These attributes correspond to neither entity attributes nor SQL query
columns. They work just like entity-derived attributes do, and must be
populated by hand or as calculated attributes. However, unlike entityderived attributes, they do not correspond to transient entity attributes.
The main difference between types of view attributes is the way that they
are cached (which is holding copies of data in memory). The primary
benefit of caching is optimizing performance. ADF BC caches data in
the middle-tier, eliminating repeated trips to the database.
ADF BC uses a two-level form of caching:
• Maintaining caches for entity objects
• Maintaining caches view rows
It also provides other benefits when you understand the internal
workings of the attribute types.
Use and Reuse of Business Logic
View objects do all their writing through entity objects. Therefore, any
validation logic in your entity objects will get enforced for all persistent
attributes. Also, using persistent and entity-derived view attributes lets
you take advantage of other business logic (such as defaulting for
persistent view attributes, or calculation for entity-derived attributes) in
your entities.
Creating an XML Element for the Source View Object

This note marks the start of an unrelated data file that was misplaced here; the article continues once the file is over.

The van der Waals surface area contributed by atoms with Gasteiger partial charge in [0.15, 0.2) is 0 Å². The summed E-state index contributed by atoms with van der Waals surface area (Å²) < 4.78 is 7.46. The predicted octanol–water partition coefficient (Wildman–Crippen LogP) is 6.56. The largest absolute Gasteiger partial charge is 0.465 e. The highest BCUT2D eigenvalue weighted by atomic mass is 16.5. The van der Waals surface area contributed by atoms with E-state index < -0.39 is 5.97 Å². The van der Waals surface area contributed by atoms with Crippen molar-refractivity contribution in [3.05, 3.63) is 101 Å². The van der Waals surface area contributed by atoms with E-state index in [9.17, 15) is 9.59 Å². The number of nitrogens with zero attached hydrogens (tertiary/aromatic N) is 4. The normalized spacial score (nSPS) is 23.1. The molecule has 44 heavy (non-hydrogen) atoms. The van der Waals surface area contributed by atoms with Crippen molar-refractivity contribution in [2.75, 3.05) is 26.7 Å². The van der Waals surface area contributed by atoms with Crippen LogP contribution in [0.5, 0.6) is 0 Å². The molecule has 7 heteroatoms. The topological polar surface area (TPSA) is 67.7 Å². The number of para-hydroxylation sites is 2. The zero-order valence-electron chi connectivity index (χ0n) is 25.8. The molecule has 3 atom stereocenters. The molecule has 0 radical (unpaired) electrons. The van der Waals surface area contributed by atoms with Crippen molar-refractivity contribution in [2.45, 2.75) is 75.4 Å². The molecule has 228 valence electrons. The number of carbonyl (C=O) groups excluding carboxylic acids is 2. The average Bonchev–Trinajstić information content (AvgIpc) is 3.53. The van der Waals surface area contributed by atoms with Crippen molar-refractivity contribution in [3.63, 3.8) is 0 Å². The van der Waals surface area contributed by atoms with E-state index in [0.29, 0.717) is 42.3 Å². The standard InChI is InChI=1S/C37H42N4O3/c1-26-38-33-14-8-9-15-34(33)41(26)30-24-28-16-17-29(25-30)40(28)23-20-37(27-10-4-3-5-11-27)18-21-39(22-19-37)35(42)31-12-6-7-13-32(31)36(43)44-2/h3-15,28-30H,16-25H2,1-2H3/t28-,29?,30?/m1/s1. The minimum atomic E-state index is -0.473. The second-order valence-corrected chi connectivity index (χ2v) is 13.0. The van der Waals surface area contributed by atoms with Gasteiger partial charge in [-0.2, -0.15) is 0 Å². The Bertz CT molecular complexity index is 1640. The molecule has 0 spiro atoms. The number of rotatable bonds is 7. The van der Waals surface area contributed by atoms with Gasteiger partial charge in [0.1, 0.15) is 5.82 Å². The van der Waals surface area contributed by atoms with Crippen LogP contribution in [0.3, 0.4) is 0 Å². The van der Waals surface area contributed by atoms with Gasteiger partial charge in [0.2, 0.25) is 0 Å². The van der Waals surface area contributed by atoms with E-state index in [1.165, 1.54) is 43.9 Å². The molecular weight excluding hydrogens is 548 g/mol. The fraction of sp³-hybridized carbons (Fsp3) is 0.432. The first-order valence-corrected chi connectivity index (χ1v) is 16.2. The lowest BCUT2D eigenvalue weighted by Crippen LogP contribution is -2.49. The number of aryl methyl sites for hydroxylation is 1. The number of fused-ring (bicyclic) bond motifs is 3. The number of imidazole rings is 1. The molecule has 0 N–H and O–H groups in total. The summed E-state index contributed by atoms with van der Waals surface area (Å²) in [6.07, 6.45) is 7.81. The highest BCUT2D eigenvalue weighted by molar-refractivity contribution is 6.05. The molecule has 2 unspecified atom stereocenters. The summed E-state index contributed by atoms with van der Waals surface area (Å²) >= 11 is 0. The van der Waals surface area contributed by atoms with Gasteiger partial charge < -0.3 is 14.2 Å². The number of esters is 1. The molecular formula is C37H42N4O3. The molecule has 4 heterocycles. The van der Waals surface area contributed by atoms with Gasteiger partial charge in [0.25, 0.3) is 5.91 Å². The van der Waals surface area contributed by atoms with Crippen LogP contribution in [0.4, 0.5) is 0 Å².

When a view link is created, the source view object's XML file gets an XML accessor
element which is similar to an association's XML accessor element. They both contain
a unique accessor name and the name of the destination view object. For example,
when a view link called EmpJobLink between DeptEmpView and JobsView is
created, an XML accessor element called "JobsView" with a reference to the entity
object JobsView will be added to DeptEmpView.xml.
ADF BC treats view link accessors as view attributes. For example, you can think of
DeptEmpView having attributes called JobsView and JobsView1. These attributes
will not appear in the View Object Wizard, but you can pass them to getAttribyute()
method on the view object's view rows.
DeptEmpViewImpl.first().getAttribute("JobsView") will return the associated
view rows from JobsView.
Creating an XML File for the View Link
Like associations, view links have their own XML files. They contain the
logical definition of the view link, including elements that speciy the
view objects at each end of the view link, the XML accessor element
names for the destination view object, and the source and destination